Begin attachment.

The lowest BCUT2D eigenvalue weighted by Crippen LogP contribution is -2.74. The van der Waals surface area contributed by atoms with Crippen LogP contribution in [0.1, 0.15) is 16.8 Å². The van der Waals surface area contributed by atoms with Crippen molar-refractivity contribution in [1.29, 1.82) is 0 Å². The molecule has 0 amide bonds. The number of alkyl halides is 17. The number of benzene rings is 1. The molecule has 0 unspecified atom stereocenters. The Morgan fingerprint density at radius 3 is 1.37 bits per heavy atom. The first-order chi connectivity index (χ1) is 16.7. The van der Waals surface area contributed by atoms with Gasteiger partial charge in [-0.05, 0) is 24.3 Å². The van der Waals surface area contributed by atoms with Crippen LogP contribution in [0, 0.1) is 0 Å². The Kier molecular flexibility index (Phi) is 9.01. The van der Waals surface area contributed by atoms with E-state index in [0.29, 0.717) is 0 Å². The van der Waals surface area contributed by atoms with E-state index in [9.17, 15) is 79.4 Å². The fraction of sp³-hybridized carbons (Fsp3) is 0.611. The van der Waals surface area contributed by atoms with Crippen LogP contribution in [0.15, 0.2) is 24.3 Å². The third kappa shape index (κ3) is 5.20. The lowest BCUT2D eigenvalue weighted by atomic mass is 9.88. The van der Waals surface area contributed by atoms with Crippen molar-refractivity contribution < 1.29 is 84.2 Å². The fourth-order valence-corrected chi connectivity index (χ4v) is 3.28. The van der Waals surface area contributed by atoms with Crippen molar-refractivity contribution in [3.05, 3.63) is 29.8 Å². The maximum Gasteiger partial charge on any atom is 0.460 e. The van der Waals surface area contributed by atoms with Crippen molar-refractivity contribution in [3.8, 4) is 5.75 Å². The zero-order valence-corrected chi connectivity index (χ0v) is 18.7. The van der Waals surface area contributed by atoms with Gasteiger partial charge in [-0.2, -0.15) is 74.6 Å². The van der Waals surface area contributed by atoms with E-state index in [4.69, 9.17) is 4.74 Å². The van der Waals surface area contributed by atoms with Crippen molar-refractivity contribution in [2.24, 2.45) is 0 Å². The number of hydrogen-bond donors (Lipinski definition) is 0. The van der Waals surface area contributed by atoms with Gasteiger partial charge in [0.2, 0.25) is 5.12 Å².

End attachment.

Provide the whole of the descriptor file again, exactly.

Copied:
The lowest BCUT2D eigenvalue weighted by Crippen LogP contribution is -2.74. The van der Waals surface area contributed by atoms with Crippen LogP contribution in [0.1, 0.15) is 16.8 Å². The van der Waals surface area contributed by atoms with Crippen molar-refractivity contribution in [1.29, 1.82) is 0 Å². The molecule has 0 amide bonds. The number of alkyl halides is 17. The number of benzene rings is 1. The molecule has 0 unspecified atom stereocenters. The Morgan fingerprint density at radius 3 is 1.37 bits per heavy atom. The first-order chi connectivity index (χ1) is 16.7. The van der Waals surface area contributed by atoms with Gasteiger partial charge in [-0.05, 0) is 24.3 Å². The van der Waals surface area contributed by atoms with Crippen LogP contribution in [0, 0.1) is 0 Å². The Kier molecular flexibility index (Phi) is 9.01. The van der Waals surface area contributed by atoms with E-state index in [0.29, 0.717) is 0 Å². The van der Waals surface area contributed by atoms with E-state index in [9.17, 15) is 79.4 Å². The fraction of sp³-hybridized carbons (Fsp3) is 0.611. The van der Waals surface area contributed by atoms with Crippen LogP contribution in [0.15, 0.2) is 24.3 Å². The third kappa shape index (κ3) is 5.20. The lowest BCUT2D eigenvalue weighted by atomic mass is 9.88. The van der Waals surface area contributed by atoms with Crippen molar-refractivity contribution < 1.29 is 84.2 Å². The fourth-order valence-corrected chi connectivity index (χ4v) is 3.28. The van der Waals surface area contributed by atoms with Crippen molar-refractivity contribution in [3.05, 3.63) is 29.8 Å². The maximum Gasteiger partial charge on any atom is 0.460 e. The van der Waals surface area contributed by atoms with Crippen molar-refractivity contribution in [3.8, 4) is 5.75 Å². The zero-order valence-corrected chi connectivity index (χ0v) is 18.7. The van der Waals surface area contributed by atoms with Gasteiger partial charge in [-0.2, -0.15) is 74.6 Å². The van der Waals surface area contributed by atoms with E-state index in [4.69, 9.17) is 4.74 Å². The van der Waals surface area contributed by atoms with Crippen molar-refractivity contribution in [2.24, 2.45) is 0 Å². The number of hydrogen-bond donors (Lipinski definition) is 0. The van der Waals surface area contributed by atoms with Gasteiger partial charge in [0.2, 0.25) is 5.12 Å².